Economic Risk Maps

Yield maps are fundamental to analyze soil/water/plant relationships and try to understand if it is possible to optimize the agronomic process to improve the performance of the system. However, agriculture is an economic activity so, despite the agronomic processes one must consider the economic return of the activity and if possible reduce risks and increase profits.

Considered the previous, the Figure presents a production map of a corn plot on the left side and an economic risk map for the same plot on the right side.

The economic risk map shows that between the red and yellow colors the farmer is losing money and between the green and blue colors he is making money. The farmer is losing money in approximately 20% of the plot area and because of that, he needs to compensate the losses having approximately another 20% of the plot area with a positive balance. In resume, approximately 40% of the plot area presents a zero economic balance. So why producing in all plot area? With these specific conditions, it would be the same if initially we cultivated only 60% of the plot.

Considering the risk map, if the price of corn falls, there is a great probability for the green colors to turn yellow, however, if the price falls and the costs rise at the same time the balance may be close to zero, and the work has no return.

How can we reduce the risk?

Fertilization is set assuming that we will achieve given productivity. Why are we treating in the same way the areas between the green and the blue and the areas between the red and the yellow (right in the map)? Surely the last ones are not limited by the amount of fertilizers, but by other factors, such as poor drainage. To reduce the economic risk, we can reduce the cost with fertilizers in the areas between red and yellow. We may even think that it is reasonable to increase the input of nutrients in the areas between green and blue, because here the lack of nutrients may be limiting the productivity potential. We can reduce the risk in two directions: i) reducing costs in areas where the fertilizer is not the limiting factor; and ii) increasing the incomes by increasing productivity in areas where the fertilizer can be a limiting factor.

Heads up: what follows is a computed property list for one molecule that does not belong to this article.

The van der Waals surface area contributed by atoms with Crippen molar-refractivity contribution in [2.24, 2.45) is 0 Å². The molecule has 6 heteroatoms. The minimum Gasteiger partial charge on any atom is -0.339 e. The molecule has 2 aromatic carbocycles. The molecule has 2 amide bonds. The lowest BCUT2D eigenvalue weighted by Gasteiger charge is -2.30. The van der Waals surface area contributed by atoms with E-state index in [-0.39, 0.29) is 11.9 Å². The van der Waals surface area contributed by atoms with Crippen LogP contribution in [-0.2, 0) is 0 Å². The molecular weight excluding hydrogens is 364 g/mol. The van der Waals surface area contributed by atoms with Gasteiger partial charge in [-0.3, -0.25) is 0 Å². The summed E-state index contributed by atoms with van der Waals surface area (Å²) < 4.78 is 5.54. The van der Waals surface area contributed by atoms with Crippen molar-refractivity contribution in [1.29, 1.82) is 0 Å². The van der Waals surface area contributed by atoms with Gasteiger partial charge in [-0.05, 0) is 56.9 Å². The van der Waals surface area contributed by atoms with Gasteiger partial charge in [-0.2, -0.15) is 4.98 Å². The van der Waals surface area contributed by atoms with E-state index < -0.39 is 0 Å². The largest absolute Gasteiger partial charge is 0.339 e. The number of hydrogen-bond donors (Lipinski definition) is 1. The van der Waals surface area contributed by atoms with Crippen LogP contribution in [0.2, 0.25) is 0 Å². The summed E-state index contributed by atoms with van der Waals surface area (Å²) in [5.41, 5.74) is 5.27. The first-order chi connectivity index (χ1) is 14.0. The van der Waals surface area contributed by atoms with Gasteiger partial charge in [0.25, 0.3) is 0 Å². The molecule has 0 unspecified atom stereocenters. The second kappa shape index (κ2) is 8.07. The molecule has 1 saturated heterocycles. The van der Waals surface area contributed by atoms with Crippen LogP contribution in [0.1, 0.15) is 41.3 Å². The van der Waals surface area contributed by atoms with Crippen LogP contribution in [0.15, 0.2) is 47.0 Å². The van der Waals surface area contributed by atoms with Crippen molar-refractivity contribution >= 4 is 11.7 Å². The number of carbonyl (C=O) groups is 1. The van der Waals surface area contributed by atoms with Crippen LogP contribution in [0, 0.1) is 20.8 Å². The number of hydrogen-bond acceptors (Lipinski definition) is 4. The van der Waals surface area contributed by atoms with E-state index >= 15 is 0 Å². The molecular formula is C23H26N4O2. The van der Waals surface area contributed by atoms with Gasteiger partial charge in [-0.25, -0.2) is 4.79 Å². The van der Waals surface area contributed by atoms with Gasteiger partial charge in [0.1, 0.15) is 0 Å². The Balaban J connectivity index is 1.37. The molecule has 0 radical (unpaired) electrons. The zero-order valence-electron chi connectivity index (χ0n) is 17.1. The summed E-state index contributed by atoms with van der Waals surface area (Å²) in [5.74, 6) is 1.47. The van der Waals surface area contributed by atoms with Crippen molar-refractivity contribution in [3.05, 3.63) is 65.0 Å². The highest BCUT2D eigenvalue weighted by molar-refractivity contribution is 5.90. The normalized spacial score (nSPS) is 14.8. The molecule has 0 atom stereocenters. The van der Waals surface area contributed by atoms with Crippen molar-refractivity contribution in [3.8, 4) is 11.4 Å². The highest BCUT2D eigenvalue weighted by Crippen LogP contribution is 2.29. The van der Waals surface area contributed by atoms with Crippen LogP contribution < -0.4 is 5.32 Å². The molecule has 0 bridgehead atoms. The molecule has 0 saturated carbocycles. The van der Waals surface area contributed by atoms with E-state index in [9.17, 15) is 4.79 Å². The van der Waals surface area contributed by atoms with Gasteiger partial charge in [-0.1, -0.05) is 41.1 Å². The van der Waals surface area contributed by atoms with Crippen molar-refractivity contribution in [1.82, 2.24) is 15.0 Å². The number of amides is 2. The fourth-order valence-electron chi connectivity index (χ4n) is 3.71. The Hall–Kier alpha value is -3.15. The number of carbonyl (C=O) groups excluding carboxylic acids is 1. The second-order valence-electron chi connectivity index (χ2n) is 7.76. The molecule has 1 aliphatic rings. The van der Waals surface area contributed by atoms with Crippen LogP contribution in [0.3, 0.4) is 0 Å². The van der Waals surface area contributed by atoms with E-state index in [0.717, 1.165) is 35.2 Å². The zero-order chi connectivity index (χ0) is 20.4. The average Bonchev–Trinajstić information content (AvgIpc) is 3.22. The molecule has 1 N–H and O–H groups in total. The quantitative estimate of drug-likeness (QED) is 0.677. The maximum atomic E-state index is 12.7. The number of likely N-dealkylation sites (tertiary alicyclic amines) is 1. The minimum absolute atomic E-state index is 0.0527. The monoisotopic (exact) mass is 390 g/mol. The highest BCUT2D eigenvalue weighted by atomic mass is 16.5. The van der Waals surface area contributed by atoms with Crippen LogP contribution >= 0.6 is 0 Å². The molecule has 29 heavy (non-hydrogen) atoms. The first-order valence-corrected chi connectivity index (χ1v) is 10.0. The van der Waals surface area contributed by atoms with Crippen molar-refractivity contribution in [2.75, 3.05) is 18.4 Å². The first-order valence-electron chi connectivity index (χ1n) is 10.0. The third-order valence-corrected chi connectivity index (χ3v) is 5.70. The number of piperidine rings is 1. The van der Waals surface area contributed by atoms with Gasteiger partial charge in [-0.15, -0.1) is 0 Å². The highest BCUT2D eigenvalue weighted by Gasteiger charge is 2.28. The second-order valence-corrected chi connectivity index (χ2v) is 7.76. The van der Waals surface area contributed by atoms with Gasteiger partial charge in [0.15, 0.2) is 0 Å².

Without any doubt, we will have to treat better the areas that are our bread and butter, therefore, we cannot reduce the production factors in the blue areas, on the contrary, we have to increase them. In the yellow and red areas, we can reduce the production factors, first because they produce less and do not need so many production factors and secondly because they are making losses.

If the farmer is aware of the economic risk map, he can better allocate their resources and thereby reduce the economic risk of the activity and at the same time the environmental impact associated with it.